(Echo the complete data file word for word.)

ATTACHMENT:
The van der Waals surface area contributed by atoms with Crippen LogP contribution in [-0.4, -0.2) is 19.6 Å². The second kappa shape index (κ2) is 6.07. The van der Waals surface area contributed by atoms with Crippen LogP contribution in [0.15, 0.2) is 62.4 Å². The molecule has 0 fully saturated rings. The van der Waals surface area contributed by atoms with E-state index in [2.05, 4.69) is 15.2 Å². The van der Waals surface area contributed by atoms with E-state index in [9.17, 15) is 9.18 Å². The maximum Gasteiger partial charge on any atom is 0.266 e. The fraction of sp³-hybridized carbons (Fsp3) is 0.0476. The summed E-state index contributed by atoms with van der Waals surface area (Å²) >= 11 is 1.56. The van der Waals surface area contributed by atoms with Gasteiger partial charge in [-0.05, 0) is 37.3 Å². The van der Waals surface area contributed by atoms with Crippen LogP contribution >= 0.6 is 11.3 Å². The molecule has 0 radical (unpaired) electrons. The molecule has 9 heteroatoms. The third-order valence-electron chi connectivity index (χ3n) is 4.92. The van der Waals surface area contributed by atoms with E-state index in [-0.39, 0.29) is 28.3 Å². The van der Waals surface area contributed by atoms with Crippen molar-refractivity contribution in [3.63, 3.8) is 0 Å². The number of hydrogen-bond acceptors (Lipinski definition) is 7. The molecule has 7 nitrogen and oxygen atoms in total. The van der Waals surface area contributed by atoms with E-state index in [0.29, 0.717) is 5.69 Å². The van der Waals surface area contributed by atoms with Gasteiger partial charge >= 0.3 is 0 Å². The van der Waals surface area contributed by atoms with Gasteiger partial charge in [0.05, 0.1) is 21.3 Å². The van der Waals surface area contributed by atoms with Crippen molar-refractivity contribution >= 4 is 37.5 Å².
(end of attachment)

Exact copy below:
The van der Waals surface area contributed by atoms with Crippen LogP contribution in [-0.4, -0.2) is 19.6 Å². The second kappa shape index (κ2) is 6.07. The van der Waals surface area contributed by atoms with Crippen LogP contribution in [0.15, 0.2) is 62.4 Å². The molecule has 0 fully saturated rings. The van der Waals surface area contributed by atoms with E-state index in [2.05, 4.69) is 15.2 Å². The van der Waals surface area contributed by atoms with E-state index in [9.17, 15) is 9.18 Å². The maximum Gasteiger partial charge on any atom is 0.266 e. The fraction of sp³-hybridized carbons (Fsp3) is 0.0476. The summed E-state index contributed by atoms with van der Waals surface area (Å²) >= 11 is 1.56. The van der Waals surface area contributed by atoms with Gasteiger partial charge in [-0.05, 0) is 37.3 Å². The van der Waals surface area contributed by atoms with Crippen LogP contribution >= 0.6 is 11.3 Å². The molecule has 0 radical (unpaired) electrons. The molecule has 9 heteroatoms. The third-order valence-electron chi connectivity index (χ3n) is 4.92. The van der Waals surface area contributed by atoms with E-state index in [-0.39, 0.29) is 28.3 Å². The van der Waals surface area contributed by atoms with Crippen molar-refractivity contribution in [3.63, 3.8) is 0 Å². The number of hydrogen-bond acceptors (Lipinski definition) is 7. The molecule has 7 nitrogen and oxygen atoms in total. The van der Waals surface area contributed by atoms with E-state index in [0.29, 0.717) is 5.69 Å². The van der Waals surface area contributed by atoms with Gasteiger partial charge >= 0.3 is 0 Å². The van der Waals surface area contributed by atoms with Gasteiger partial charge in [0.05, 0.1) is 21.3 Å². The van der Waals surface area contributed by atoms with Crippen molar-refractivity contribution >= 4 is 37.5 Å².